Some shoes from Nike hit the market at over $100 a pair. They`re making a
ton of money just the way things are right now.

Nike has about 26,000 people on the payroll right here on the United
States. That`s a good number, but it`s nowhere what it could be.
Meanwhile, overseas, they have almost a million workers.

The trade deal would make it easier from the Nike to do business in Asia.
That`s what they`re saying, OK. Nike can easily create thousands of jobs
here in the United States without this lousy trade deal as some experts see
it.

The President`s visit today is an embarrassment to his presidency. This is
going to wipeout a lot of good that this president has done. Earlier this
week, we told you that President Obama and his organization, his
administration was leaning on the Congressional Black Caucus for support on
this trade deal.

Now think about this. We have economically depressed areas in this country
who were represented by a number of members from the Congressional Black
Caucus. And the President is saying, "You know what? We`re going to
create jobs in your district if we do another bad trade deal", really?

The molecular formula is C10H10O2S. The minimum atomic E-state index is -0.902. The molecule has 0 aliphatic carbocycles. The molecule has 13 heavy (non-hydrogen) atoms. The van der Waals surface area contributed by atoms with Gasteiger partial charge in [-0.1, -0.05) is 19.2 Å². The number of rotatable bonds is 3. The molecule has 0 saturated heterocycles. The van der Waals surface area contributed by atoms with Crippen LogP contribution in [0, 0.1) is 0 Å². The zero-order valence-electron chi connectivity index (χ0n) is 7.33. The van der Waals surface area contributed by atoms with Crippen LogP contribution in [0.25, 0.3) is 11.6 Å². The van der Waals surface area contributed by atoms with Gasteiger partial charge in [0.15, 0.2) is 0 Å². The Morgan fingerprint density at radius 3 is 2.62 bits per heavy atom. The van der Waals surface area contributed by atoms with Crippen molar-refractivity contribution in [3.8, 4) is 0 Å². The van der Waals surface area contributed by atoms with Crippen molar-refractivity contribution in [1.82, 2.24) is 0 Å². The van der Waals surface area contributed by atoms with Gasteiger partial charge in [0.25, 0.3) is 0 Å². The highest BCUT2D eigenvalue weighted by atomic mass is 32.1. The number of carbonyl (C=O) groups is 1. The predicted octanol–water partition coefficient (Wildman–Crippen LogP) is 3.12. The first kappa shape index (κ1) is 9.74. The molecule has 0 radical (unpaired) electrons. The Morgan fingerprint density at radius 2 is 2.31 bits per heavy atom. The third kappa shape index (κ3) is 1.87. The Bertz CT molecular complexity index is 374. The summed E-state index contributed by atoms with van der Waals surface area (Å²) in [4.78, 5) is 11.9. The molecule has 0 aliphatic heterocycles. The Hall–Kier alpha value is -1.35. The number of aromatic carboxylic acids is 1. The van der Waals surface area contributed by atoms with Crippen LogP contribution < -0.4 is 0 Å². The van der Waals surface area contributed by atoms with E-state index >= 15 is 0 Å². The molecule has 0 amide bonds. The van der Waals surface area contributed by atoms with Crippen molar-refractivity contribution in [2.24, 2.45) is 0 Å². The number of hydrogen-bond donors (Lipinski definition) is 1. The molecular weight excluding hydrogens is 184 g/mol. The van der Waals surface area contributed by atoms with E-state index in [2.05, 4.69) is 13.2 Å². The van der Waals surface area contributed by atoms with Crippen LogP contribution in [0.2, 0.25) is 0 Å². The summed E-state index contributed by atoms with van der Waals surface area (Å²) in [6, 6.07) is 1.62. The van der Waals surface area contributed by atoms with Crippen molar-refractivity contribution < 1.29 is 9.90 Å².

This is blind loyalty if the Congressional Black Caucus goes down this
road. Sources have told the Ed Show that the White House officials are
leaning on environmental groups because the President has really pushed
hard on climate change.

Come on, stop the dealing. This is about absolutes. If the United States
Congress allows this to go through and gives the President fast-track we
will lose jobs. How do I know? Because we`ve lost jobs on every other
trade deal and this deal is going to be no different.

Get your cellphones out, I want to know what you think.

Tonight`s question, "Will American workers every have a level playing
field?" Go to pollsmsnbc.com/ed to cast your vote. We`ll bring you the
results later on in the show.

For more, let me bring in Senator Bernie Sanders, presidential candidate